Delta reports narrower 4Q loss, misses expectations
Wednesday, January 14th 2004, 12:00 am
News On 6
ATLANTA (AP) _ Delta Air Lines reported a narrower fourth-quarter loss on higher revenues, but still missed Wall Street expectations and said it still faces many hurdles in becoming profitable again.
The nation's third-largest airline said Wednesday that for the three months ending Dec. 31 it lost $332 million, or $2.69 a share, compared to a loss of $367 million, or $2.98 a share, for the same period a year ago. The loss includes $5 million paid out in dividends to preferred shareholders.
Excluding one-time items, Atlanta-based Delta lost $207 million, or $1.71 a share, in the quarter. Analysts surveyed by Thomson First Call were expecting a loss of $1.66 a share without one-time items.
Revenue in the October-December period was $3.4 billion, a 2.7 percent increase from $3.31 billion a year ago.
``Today's financial results are disappointing, especially given the expected performance of the other air carriers,'' said Gerald Grinstein, Delta's chief executive officer. He said ``2003 was a year full of significant financial challenges for Delta. While we have made progress in addressing these challenges, Delta still faces many hurdles in 2004.''
Delta executives have been trying to cut costs for more than a year to try to return the airline to profitability. Delta, which is still seeking significant wage concessions from pilots, has laid off 16,000 employees since the 2001 terrorist attacks.
Delta executives said Wednesday that without the cuts so far, things could be much worse for the airline. Delta said it recorded $700 million in net cost savings and revenue benefits in 2003 through its profit improvement plan. It attributed the savings to productivity gains resulting from the additional use of technology and the work of employees.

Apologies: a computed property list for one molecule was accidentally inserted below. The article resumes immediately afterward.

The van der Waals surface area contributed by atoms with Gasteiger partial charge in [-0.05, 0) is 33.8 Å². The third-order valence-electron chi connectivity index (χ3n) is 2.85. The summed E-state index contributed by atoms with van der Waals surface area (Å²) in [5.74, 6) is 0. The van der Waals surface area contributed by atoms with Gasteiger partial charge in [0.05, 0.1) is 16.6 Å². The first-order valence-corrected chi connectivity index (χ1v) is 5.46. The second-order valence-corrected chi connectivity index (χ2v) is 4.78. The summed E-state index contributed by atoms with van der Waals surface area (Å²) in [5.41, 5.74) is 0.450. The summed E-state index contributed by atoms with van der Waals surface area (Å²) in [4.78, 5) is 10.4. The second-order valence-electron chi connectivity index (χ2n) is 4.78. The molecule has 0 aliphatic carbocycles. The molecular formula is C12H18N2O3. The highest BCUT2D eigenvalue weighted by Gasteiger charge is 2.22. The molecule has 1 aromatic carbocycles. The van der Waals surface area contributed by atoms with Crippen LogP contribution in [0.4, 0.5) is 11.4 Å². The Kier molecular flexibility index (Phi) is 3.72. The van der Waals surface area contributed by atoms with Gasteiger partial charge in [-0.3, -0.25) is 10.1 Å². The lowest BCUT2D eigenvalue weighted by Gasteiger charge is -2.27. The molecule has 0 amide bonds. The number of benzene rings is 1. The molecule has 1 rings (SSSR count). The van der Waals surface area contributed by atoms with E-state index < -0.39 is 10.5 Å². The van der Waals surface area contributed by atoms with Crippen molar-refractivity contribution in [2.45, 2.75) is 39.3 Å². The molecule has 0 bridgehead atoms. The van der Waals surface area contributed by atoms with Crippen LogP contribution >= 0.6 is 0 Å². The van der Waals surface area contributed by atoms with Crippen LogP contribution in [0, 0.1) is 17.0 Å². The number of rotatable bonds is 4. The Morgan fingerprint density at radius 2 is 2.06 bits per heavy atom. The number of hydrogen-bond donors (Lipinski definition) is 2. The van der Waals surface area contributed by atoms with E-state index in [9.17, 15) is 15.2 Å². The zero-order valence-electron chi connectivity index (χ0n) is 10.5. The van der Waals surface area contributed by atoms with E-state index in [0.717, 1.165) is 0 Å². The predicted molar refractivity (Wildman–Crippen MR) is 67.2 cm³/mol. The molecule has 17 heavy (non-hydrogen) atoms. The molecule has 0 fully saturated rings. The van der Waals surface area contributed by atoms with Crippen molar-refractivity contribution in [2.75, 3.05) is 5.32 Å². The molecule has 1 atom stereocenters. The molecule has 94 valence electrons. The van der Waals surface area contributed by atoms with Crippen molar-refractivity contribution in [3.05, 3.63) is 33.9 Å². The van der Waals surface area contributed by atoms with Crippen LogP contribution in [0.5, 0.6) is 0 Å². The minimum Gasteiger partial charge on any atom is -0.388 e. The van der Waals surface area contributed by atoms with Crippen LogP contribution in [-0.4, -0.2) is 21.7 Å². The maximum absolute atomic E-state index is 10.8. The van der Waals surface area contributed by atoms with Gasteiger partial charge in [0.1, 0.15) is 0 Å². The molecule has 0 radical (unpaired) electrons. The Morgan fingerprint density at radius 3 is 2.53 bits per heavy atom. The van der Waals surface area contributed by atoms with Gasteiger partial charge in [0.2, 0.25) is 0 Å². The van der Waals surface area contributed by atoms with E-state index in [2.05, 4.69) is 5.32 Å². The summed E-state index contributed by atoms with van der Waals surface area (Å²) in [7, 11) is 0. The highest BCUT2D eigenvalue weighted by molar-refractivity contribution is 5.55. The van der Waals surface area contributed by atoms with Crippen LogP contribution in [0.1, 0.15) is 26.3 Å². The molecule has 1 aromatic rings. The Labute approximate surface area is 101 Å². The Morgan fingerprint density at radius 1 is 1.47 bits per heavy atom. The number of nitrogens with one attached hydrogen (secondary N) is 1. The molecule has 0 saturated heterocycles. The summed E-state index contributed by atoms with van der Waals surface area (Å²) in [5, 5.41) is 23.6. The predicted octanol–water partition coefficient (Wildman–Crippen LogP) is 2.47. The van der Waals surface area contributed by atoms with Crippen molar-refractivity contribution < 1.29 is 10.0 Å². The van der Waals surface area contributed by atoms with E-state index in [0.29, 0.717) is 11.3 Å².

Grinstein, who took over from Leo Mullin as CEO on Jan. 1, said Delta will continue to focus on reducing costs and improving customer service.
Still, analysts say the bottom line is Delta must get cost concessions from pilots if it is to become profitable again. The company is seeking a 30 percent pay cut from pilots, who are offering only 9 percent and to forego a 4.5 percent raise they are due in May, according to the pilots union.
No formal negotiation sessions between the two sides have been held since early December. Pilots union spokesman Chris Renkel said in a memo to pilots that union leaders were to wrap up a three-day special session on Wednesday in which they were to talk about the issue. Renkel said the union is awaiting another proposal from management.
For all of 2003, Delta lost $790 million, or $6.40 a share, compared to a loss of $1.29 billion, or $10.44 a share, in 2002. The loss includes $17 million paid out this year in dividends to preferred shareholders. Full-year revenue was $13.3 billion, the same as it was in 2002.